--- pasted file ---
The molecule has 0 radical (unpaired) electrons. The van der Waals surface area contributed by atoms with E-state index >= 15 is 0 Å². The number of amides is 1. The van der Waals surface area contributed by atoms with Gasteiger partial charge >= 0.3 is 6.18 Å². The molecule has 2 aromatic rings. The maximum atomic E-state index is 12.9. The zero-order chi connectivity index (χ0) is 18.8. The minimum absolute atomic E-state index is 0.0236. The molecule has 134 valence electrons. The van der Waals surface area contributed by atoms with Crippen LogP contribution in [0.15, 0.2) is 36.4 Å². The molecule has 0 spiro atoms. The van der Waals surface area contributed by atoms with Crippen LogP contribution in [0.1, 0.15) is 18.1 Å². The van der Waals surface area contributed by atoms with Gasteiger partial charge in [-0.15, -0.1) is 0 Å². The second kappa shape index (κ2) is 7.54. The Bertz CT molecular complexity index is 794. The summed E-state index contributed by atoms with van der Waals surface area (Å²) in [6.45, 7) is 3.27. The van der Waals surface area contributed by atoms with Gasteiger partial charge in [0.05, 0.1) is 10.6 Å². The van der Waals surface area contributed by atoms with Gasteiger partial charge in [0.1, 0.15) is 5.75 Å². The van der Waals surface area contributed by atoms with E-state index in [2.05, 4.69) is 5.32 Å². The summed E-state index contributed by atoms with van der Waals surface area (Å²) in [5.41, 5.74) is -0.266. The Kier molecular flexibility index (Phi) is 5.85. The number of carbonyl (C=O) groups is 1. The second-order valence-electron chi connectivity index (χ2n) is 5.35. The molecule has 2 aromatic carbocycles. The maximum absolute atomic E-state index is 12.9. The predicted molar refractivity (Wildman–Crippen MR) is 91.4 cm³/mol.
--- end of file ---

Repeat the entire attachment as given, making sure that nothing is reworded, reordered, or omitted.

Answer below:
The molecule has 0 radical (unpaired) electrons. The van der Waals surface area contributed by atoms with E-state index >= 15 is 0 Å². The number of amides is 1. The van der Waals surface area contributed by atoms with Gasteiger partial charge >= 0.3 is 6.18 Å². The molecule has 2 aromatic rings. The maximum atomic E-state index is 12.9. The zero-order chi connectivity index (χ0) is 18.8. The minimum absolute atomic E-state index is 0.0236. The molecule has 134 valence electrons. The van der Waals surface area contributed by atoms with Crippen LogP contribution in [0.15, 0.2) is 36.4 Å². The molecule has 0 spiro atoms. The van der Waals surface area contributed by atoms with Crippen LogP contribution in [0.1, 0.15) is 18.1 Å². The van der Waals surface area contributed by atoms with Gasteiger partial charge in [-0.15, -0.1) is 0 Å². The second kappa shape index (κ2) is 7.54. The Bertz CT molecular complexity index is 794. The summed E-state index contributed by atoms with van der Waals surface area (Å²) in [6.45, 7) is 3.27. The van der Waals surface area contributed by atoms with Gasteiger partial charge in [0.05, 0.1) is 10.6 Å². The van der Waals surface area contributed by atoms with Gasteiger partial charge in [0.1, 0.15) is 5.75 Å². The van der Waals surface area contributed by atoms with E-state index in [2.05, 4.69) is 5.32 Å². The summed E-state index contributed by atoms with van der Waals surface area (Å²) in [5.41, 5.74) is -0.266. The Kier molecular flexibility index (Phi) is 5.85. The number of carbonyl (C=O) groups is 1. The second-order valence-electron chi connectivity index (χ2n) is 5.35. The molecule has 2 aromatic carbocycles. The maximum absolute atomic E-state index is 12.9. The predicted molar refractivity (Wildman–Crippen MR) is 91.4 cm³/mol.